The worst for me was Sherlock spoilers. I’m in the US, and when Season 2 was released in the UK, there were reactions and gifs all over the place as viewers processed the big surprise. I was spoiled for that dramatic ending before I even had a chance to know there was something to avoid. That was a big spoiler I really wish I hadn’t seen.

  3. It’s fair to say that I am involved in all three groups. There are some things I know I am going to see, so I have been known to not even bother with trailers for some movies. At the same time, I read io9’s Morning Spoilers every day, which means I am likely to stumble across something worthwhile for some media. But in the end, if something is spoiled for me, I shrug it off. Why? Because it’s not the end of the world. I appreciate the trip just as much, sometimes more, than the destination.

    For example, and I will avoid spoiling this because I don’t want to upset anyone, the revelation about Clara after the latest Doctor Who series. Had someone told me about it before I saw it, I would have said it was a neat concept that left me disappointed because there was no significant build-up for it. Having seen it for myself, I still say the same thing. It wasn’t crafted all that well.

    What really gets to me, though, is when people complain about being spoiled in their media. I read a comment somewhere in which someone complained about a post’s revealing the identity of the Winter Soldier in the upcoming Captain America movie. Technically, this has been public knowledge for nearly a decade, but someone said that it should have a spoiler tag on it. So the question for those who don’t like to be spoiled is…when should the spoiler embargo be lifted? For items that are transferred to other media, when should it be put back in place?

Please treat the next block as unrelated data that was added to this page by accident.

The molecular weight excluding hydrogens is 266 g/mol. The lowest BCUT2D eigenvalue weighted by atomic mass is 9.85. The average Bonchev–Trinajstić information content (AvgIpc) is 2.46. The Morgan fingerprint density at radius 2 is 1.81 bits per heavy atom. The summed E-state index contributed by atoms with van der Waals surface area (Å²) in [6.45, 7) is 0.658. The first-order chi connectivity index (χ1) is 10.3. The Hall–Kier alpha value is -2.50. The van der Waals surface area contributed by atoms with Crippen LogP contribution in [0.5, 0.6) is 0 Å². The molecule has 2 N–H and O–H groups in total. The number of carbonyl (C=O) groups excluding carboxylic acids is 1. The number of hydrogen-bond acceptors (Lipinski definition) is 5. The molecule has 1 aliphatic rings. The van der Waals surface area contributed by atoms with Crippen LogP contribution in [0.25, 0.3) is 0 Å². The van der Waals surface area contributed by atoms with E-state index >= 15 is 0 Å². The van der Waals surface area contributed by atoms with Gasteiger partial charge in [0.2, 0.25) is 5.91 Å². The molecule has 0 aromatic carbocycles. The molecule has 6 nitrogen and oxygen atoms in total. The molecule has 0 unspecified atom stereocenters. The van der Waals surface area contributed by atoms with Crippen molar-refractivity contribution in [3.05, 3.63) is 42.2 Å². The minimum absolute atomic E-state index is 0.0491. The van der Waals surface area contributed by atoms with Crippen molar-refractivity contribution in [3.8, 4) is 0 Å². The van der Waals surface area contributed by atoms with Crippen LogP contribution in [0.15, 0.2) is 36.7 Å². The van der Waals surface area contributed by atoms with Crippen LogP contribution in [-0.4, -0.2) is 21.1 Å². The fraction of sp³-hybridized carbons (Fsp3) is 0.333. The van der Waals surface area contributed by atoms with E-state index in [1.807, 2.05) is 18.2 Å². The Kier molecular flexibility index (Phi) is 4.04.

I think anything aired on television should be fair game the next day – at the longest, maybe a week so that it can end up on Hulu or whatever. Comics? Next day. Films? Tricky, but everything is definitely fair game by the time it is on home media.

    1. Still, there is common courtesy. There are movies decades old that I still haven’t seen that I am likely to see at some point. So mentioning the name of the movie or show a sentence or two before revealing any spoilers would be nice for those of us who will just stop reading if we see the title.

      Great discussion, guys!

      1. Wow, Jenny, that’s pretty hardcore. I’m not sure I can agree that common courtesy can be invoked here, though. After all, we live in a culture where spoilers have become references, such as Star Wars and Citizen Kane. Spoilers are pretty much taken for granted now, and I think it’s primarily because of the internet cast light on the fact that our media consumption is so asynchronous that the spoiler thing has even become an issue. Now I definitely agree that a person should be able to consume media in as pure a fashion as one wants, but there comes a point in time when the burden of effort for avoiding spoilers falls squarely on the shoulders of those wishing not to know them and not on the shoulders of those who know them.